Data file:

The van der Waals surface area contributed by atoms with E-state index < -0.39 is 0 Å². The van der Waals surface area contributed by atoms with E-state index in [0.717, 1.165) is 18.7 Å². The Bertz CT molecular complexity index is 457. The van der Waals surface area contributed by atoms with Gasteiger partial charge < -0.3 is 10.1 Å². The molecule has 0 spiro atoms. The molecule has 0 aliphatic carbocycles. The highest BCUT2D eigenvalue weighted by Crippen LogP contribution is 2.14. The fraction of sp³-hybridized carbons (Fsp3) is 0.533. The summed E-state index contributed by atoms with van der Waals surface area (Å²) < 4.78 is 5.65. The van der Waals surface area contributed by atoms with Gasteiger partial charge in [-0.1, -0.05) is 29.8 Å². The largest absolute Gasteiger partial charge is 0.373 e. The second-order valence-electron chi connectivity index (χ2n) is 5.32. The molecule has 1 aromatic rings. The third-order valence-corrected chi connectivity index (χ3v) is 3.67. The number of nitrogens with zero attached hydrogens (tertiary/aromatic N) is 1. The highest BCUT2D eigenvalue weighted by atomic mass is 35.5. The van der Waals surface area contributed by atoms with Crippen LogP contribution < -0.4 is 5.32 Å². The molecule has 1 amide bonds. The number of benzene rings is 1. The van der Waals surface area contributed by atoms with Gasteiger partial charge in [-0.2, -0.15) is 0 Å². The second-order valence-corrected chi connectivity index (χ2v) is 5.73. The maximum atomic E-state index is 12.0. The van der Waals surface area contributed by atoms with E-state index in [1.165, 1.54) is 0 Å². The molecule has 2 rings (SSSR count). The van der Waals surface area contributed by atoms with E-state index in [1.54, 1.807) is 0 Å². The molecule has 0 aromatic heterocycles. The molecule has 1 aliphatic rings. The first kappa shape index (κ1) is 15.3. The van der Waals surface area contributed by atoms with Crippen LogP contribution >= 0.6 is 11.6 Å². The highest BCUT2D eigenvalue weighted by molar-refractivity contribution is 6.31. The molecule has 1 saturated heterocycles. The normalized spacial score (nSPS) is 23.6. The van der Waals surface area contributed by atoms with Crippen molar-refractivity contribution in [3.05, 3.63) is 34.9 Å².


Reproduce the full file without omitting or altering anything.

The van der Waals surface area contributed by atoms with E-state index < -0.39 is 0 Å². The van der Waals surface area contributed by atoms with E-state index in [0.717, 1.165) is 18.7 Å². The Bertz CT molecular complexity index is 457. The van der Waals surface area contributed by atoms with Gasteiger partial charge < -0.3 is 10.1 Å². The molecule has 0 spiro atoms. The molecule has 0 aliphatic carbocycles. The highest BCUT2D eigenvalue weighted by Crippen LogP contribution is 2.14. The fraction of sp³-hybridized carbons (Fsp3) is 0.533. The summed E-state index contributed by atoms with van der Waals surface area (Å²) < 4.78 is 5.65. The van der Waals surface area contributed by atoms with Gasteiger partial charge in [-0.1, -0.05) is 29.8 Å². The largest absolute Gasteiger partial charge is 0.373 e. The second-order valence-electron chi connectivity index (χ2n) is 5.32. The molecule has 1 aromatic rings. The third-order valence-corrected chi connectivity index (χ3v) is 3.67. The number of nitrogens with zero attached hydrogens (tertiary/aromatic N) is 1. The highest BCUT2D eigenvalue weighted by atomic mass is 35.5. The van der Waals surface area contributed by atoms with Crippen LogP contribution < -0.4 is 5.32 Å². The molecule has 1 amide bonds. The number of benzene rings is 1. The van der Waals surface area contributed by atoms with Gasteiger partial charge in [-0.2, -0.15) is 0 Å². The second-order valence-corrected chi connectivity index (χ2v) is 5.73. The maximum atomic E-state index is 12.0. The van der Waals surface area contributed by atoms with E-state index in [1.165, 1.54) is 0 Å². The molecule has 2 rings (SSSR count). The van der Waals surface area contributed by atoms with E-state index in [1.54, 1.807) is 0 Å². The molecule has 0 aromatic heterocycles. The molecule has 1 aliphatic rings. The first kappa shape index (κ1) is 15.3. The van der Waals surface area contributed by atoms with Crippen LogP contribution >= 0.6 is 11.6 Å². The highest BCUT2D eigenvalue weighted by molar-refractivity contribution is 6.31. The molecule has 1 saturated heterocycles. The normalized spacial score (nSPS) is 23.6. The van der Waals surface area contributed by atoms with Crippen molar-refractivity contribution in [3.05, 3.63) is 34.9 Å².